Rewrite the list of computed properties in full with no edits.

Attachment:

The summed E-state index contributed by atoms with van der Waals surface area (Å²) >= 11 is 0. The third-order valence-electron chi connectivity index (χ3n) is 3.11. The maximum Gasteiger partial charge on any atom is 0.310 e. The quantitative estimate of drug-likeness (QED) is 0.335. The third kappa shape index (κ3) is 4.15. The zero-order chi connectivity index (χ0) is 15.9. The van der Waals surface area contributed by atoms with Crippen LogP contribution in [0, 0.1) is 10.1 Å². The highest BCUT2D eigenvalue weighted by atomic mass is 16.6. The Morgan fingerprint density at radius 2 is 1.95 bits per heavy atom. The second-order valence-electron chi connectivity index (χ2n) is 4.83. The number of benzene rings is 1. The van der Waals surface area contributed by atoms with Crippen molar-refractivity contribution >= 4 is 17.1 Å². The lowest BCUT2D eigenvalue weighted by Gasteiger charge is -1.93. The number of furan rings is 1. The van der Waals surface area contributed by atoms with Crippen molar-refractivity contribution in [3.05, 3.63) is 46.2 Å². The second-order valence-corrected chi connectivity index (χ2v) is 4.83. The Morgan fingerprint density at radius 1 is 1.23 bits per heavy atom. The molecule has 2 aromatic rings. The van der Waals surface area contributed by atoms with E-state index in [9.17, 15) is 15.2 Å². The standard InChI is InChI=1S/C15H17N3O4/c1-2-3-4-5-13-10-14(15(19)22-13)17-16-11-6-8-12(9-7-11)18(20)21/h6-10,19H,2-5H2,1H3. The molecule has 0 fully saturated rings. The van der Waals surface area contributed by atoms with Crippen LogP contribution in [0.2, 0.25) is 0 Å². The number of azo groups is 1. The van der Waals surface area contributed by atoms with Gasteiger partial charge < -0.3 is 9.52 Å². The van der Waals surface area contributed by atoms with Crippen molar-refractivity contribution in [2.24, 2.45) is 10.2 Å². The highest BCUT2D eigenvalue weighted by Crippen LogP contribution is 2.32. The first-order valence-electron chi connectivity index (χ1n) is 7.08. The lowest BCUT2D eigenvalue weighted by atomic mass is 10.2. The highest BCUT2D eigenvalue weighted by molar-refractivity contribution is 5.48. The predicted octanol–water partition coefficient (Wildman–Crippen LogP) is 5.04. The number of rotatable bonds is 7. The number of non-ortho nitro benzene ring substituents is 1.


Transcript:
The summed E-state index contributed by atoms with van der Waals surface area (Å²) >= 11 is 0. The third-order valence-electron chi connectivity index (χ3n) is 3.11. The maximum Gasteiger partial charge on any atom is 0.310 e. The quantitative estimate of drug-likeness (QED) is 0.335. The third kappa shape index (κ3) is 4.15. The zero-order chi connectivity index (χ0) is 15.9. The van der Waals surface area contributed by atoms with Crippen LogP contribution in [0, 0.1) is 10.1 Å². The highest BCUT2D eigenvalue weighted by atomic mass is 16.6. The Morgan fingerprint density at radius 2 is 1.95 bits per heavy atom. The second-order valence-electron chi connectivity index (χ2n) is 4.83. The number of benzene rings is 1. The van der Waals surface area contributed by atoms with Crippen molar-refractivity contribution >= 4 is 17.1 Å². The lowest BCUT2D eigenvalue weighted by Gasteiger charge is -1.93. The number of furan rings is 1. The van der Waals surface area contributed by atoms with Crippen molar-refractivity contribution in [3.05, 3.63) is 46.2 Å². The second-order valence-corrected chi connectivity index (χ2v) is 4.83. The Morgan fingerprint density at radius 1 is 1.23 bits per heavy atom. The molecule has 2 aromatic rings. The van der Waals surface area contributed by atoms with E-state index in [9.17, 15) is 15.2 Å². The standard InChI is InChI=1S/C15H17N3O4/c1-2-3-4-5-13-10-14(15(19)22-13)17-16-11-6-8-12(9-7-11)18(20)21/h6-10,19H,2-5H2,1H3. The molecule has 0 fully saturated rings. The van der Waals surface area contributed by atoms with Crippen LogP contribution in [0.2, 0.25) is 0 Å². The number of azo groups is 1. The van der Waals surface area contributed by atoms with Gasteiger partial charge < -0.3 is 9.52 Å². The van der Waals surface area contributed by atoms with Crippen molar-refractivity contribution in [2.24, 2.45) is 10.2 Å². The highest BCUT2D eigenvalue weighted by Crippen LogP contribution is 2.32. The first-order valence-electron chi connectivity index (χ1n) is 7.08. The lowest BCUT2D eigenvalue weighted by atomic mass is 10.2. The highest BCUT2D eigenvalue weighted by molar-refractivity contribution is 5.48. The predicted octanol–water partition coefficient (Wildman–Crippen LogP) is 5.04. The number of rotatable bonds is 7. The number of non-ortho nitro benzene ring substituents is 1.